"I leave my napkin smudged with cuttlefish kisses, but my plate is always returned spotlessly clean."
Recently, I've been frequenting Division Street in Chinatown quite often; not for Chinese food, but for Italian. Tucked away on a a quiet street, one block away from Ling Kee Beef Jerky and Lam Zhou, is Bacaro—a Venetian bi-level wine bar with small plates but plenty of charm. The ground floor, with large windows facing the street, is the brighter of the two floors, making it more popular with gossiping girlfriends and long-time couples no longer needing to woo each other. The floor below, darker and sexier with the feel of a wine cellar in a romantic castle in Venice, is more popular with amorous couples meeting for a clandestine rendez-vous.
Personally, I never care where I sit. I go to Bacaro with only one thing in mind: the Spaghetti Nero.
Before my Spaghetti Nero, though, I usually order the Risi e Bisi ($9): fried orbs, dry to the touch, filled with hot molten mozzarella cheese, rice, and peas. The rice balls are a bit heavy, and I always wish the outsides were a little less dense and more delicate, but I enjoy them regardless. And I've found them always to be a table pleaser. It's hard to go wrong with anything fried and filled with cheese.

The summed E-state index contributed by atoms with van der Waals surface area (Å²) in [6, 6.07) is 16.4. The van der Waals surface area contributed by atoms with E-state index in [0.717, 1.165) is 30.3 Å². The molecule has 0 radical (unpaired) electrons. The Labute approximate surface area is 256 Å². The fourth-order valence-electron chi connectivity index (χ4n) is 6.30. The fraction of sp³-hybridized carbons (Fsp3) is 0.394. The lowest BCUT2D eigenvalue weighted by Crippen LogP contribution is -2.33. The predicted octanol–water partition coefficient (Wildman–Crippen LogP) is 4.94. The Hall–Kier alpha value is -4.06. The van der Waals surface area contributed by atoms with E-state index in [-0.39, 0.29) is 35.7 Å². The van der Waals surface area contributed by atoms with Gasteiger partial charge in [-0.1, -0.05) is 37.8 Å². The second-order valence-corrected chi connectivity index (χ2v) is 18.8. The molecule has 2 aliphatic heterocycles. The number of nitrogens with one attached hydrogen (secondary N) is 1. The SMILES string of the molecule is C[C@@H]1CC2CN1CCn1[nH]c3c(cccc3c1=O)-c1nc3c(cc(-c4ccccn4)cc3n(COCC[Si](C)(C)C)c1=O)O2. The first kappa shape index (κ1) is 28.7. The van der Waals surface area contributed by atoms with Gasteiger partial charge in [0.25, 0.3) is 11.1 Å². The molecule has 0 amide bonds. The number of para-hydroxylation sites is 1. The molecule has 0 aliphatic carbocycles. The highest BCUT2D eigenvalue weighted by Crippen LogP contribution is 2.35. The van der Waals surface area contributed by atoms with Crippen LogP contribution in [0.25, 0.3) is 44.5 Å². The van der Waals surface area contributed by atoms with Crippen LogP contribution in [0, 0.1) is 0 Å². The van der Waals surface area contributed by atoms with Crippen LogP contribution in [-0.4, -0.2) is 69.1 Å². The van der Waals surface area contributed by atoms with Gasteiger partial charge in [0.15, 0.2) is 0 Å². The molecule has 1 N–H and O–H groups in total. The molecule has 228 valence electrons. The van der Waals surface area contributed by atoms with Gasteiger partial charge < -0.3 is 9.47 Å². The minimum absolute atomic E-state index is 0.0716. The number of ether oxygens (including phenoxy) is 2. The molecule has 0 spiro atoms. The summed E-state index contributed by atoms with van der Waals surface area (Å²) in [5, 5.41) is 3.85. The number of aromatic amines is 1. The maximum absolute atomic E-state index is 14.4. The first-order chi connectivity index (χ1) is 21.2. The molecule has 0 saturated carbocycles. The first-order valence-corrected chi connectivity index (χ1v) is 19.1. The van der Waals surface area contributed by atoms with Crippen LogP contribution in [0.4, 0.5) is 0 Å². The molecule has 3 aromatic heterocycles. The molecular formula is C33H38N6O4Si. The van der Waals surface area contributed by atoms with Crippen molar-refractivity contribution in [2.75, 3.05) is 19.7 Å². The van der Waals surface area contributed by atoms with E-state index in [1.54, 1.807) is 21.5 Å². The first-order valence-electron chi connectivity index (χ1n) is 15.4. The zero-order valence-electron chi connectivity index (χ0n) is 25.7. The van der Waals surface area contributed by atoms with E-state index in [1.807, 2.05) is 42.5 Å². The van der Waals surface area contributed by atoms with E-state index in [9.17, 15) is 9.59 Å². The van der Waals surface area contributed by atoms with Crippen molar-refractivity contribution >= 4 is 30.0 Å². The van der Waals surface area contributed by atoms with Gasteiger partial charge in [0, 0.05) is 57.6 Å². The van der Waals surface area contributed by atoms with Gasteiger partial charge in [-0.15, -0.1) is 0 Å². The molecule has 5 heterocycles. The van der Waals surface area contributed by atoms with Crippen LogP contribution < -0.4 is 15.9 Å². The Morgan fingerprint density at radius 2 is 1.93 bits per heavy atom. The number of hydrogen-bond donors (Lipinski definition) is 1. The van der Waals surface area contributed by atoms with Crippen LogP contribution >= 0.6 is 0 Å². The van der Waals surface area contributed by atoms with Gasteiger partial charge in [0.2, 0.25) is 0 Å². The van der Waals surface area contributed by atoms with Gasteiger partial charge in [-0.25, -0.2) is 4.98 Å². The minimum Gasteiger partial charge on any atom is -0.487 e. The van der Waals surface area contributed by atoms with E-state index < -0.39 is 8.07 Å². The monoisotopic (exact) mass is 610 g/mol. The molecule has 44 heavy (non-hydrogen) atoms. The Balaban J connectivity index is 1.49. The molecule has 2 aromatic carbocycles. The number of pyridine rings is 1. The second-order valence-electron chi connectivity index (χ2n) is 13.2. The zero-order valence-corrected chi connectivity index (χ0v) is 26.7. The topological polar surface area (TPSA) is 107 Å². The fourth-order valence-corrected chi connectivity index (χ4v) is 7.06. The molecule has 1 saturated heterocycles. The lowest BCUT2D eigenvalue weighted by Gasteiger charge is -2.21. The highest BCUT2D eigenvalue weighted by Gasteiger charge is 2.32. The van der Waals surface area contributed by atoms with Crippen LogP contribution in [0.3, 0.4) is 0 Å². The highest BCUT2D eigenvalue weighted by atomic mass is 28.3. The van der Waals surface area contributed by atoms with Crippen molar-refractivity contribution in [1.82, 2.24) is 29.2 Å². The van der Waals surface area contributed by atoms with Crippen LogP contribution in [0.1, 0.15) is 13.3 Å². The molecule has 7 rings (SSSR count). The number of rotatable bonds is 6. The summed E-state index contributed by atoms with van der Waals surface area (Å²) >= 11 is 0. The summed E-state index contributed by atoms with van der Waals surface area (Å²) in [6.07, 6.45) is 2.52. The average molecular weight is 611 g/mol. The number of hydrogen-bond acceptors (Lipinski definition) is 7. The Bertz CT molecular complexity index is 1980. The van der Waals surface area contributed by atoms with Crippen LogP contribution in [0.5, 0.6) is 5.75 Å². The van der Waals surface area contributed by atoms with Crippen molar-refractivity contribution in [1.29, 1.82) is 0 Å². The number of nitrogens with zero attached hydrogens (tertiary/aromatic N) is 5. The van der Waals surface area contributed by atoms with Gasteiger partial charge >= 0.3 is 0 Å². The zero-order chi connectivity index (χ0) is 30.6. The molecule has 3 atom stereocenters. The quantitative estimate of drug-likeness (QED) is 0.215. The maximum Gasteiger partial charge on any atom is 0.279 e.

Then it's on to the Spaghetti Nero ($14), spaghetti with cuttlefish ink. It's not pretty to look at and it may be better eaten downstairs in darker confines—as the ink will most definitely stain your lips an unflattering black. But the momentary unsightliness is worth it for the briny slippery bites. It's completely delicious, and when the pasta is gone, I make sure to sop up all the leftover sauce with some bread. I leave my napkin smudged with cuttlefish kisses, but my plate is always returned spotlessly clean.
To drink, Bacaro has a small cocktail menu, but I always opt for some wine, which can be ordered in four different sizes: a tasting, a glass, a carafe, or a bottle. On my last visit I was greedy and ordered a carafe of the Soave Santi Monforte 2005 ($20), which was a bit hollow for my taste. So if you want to find that perfect glass of wine to go with your meal, I would recommend the tastings before settling on a bottle or carafe. You are in a an Italian wine bar in Chinatown, after all. Experimentation is definitely in order.